Pacific professor’s Shakespeare analysis takes center stage
Millions of students and teachers studying Shakespeare’s “Macbeth” will soon be reading a critical analysis of recent film interpretations by University of the Pacific Professor of English Courtney Lehmann.
Lehmann has the rare privilege of being commissioned to write an essay for the Macbeth Third Norton Critical Edition—the only new scholarly perspective to be included in the upcoming edition, published by New York City-based W.W. Norton and Company.
“(Norton Critical Editions) are read by more than 12 million students around the world. For every 20 students you can imagine at least one teacher, so it's a huge audience,” explained Lehmann. “The idea is that the Norton Critical Editions are the definitive edition. Not an edition, but the edition of the play.”
Lehmann’s essay will explore feminist and critical race theories of “Macbeth”—a tragedy centered on the damaging effects of political ambition.
Her work will largely focus on Joel Coen’s film “The Tragedy of Macbeth” (2021) starring Denzel Washington and Frances McDormand and a Broadway production of the play with Daniel Craig and Ruth Negga.
“What interests me about comparing these two is that the racial dynamics are flipped,” said Lehmann. “I’m very interested in seeing how the love story of Macbeth evolves given these different racial and power dynamics and who wins in this marriage.”
Lehmann also will be considering how contemporary versions approach Lady Macbeth’s motivation. The protagonist has often been blamed for her ambition, which was viewed as “unthinkable” in a woman at the time the play was created.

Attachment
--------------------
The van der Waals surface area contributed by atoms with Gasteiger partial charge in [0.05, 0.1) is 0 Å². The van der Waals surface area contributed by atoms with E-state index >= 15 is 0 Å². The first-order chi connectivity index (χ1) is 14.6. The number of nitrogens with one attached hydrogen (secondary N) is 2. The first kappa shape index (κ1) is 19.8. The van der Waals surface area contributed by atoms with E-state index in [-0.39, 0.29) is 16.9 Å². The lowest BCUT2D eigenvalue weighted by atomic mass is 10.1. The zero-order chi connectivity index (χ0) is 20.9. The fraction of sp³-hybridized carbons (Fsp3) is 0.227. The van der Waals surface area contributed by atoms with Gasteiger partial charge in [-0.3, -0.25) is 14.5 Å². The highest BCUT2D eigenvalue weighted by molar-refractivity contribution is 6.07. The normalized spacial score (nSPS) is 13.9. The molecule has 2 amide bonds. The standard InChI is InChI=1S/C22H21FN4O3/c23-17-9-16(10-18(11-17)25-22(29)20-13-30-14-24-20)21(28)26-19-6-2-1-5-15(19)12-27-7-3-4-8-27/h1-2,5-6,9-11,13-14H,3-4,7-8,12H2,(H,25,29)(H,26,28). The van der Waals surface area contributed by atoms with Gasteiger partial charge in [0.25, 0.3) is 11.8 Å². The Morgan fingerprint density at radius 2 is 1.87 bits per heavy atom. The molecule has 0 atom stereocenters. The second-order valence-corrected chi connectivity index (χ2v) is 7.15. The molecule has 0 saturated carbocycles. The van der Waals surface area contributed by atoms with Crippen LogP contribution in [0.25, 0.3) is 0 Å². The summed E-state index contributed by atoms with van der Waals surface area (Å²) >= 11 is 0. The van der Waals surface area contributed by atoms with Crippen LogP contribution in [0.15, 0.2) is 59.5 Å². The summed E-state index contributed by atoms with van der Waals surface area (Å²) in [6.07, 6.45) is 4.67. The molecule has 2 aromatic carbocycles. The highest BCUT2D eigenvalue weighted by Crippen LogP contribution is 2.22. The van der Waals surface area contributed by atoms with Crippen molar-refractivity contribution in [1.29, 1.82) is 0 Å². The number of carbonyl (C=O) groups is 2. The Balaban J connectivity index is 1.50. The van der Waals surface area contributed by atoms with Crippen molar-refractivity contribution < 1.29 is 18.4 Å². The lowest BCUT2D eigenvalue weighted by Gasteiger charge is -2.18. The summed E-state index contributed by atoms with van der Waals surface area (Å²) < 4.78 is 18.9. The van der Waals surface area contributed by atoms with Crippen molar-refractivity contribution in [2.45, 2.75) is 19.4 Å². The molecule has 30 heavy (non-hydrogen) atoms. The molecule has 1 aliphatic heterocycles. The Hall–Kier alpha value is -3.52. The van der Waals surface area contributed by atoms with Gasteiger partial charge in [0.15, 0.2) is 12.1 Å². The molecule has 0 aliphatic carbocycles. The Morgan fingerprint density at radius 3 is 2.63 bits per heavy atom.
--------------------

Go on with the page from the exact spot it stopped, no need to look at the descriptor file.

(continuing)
“I’m interested to see now, nearly 420 years later, what happens with an ambitious woman? Is she demonized? Because that's what most productions I’ve seen do—they demonize her and Macbeth becomes somehow sympathetic, despite the fact that it is his hand that is in charge of the murders,” Lehmann said.
Other versions have made it more of a love story, which Lehmann believes also takes away from Lady Macbeth’s character. “What about her? What about her desires?” Lehmann asks.
The two previous Norton Critical Editions of “Macbeth” include essays from Peter Holland, former editor of Shakespeare Survey, and Gary Taylor, editor of the New Oxford Shakespeare—“scholars of international renown,” according to Norton Critical Edition editor Robert Miola.
“We are delighted to add Professor Courtney Lehmann to this illustrious list for our forthcoming anti-racist edition of “Macbeth,” Miola said. “She has long been writing witty, original and provocative analyses of Shakespeare, particularly as his works appear in adaptations and film interpretations.”
“It’s right in my wheelhouse,” said Lehmann, who has been enthralled by Shakespeare since the age of eight when she saw a production of “Romeo and Juliet.”
“This was a worldview shift, and that's what Shakespeare does. That's why he's still so popular more than 400 years after his death. He inaugurates perspectival shifts that never leave you the same,” she said.
Her passion over the years has led to illuminating research on Shakespeare’s work. She is one of only two scholars in the world to have seen and published an essay about Liz White’s all-Black production of Othello. The film was the first version of “Macbeth” to star a Black man and the only Shakespearean film directed by a Black woman.
Lehmann is currently writing a book on women directors of Shakespeare films from 1914–2017. “These are all largely voices that have been silenced, films that have never been shown,” she said.
“I have a responsibility to rectify those wrongs,” she added. “That erasure of women's work behind the camera. We all love women in front of the camera, but they have a place elsewhere too, and simultaneously if they wish.”
Much like the filmmakers she writes about, Lehmann is hoping to break ground with her forthcoming essay, with students at Pacific getting a front-row seat.
“I think it will really enhance my teaching of ‘Macbeth,’ Lehmann said. “I'm excited to see how the scholarship impacts the way I teach the play.”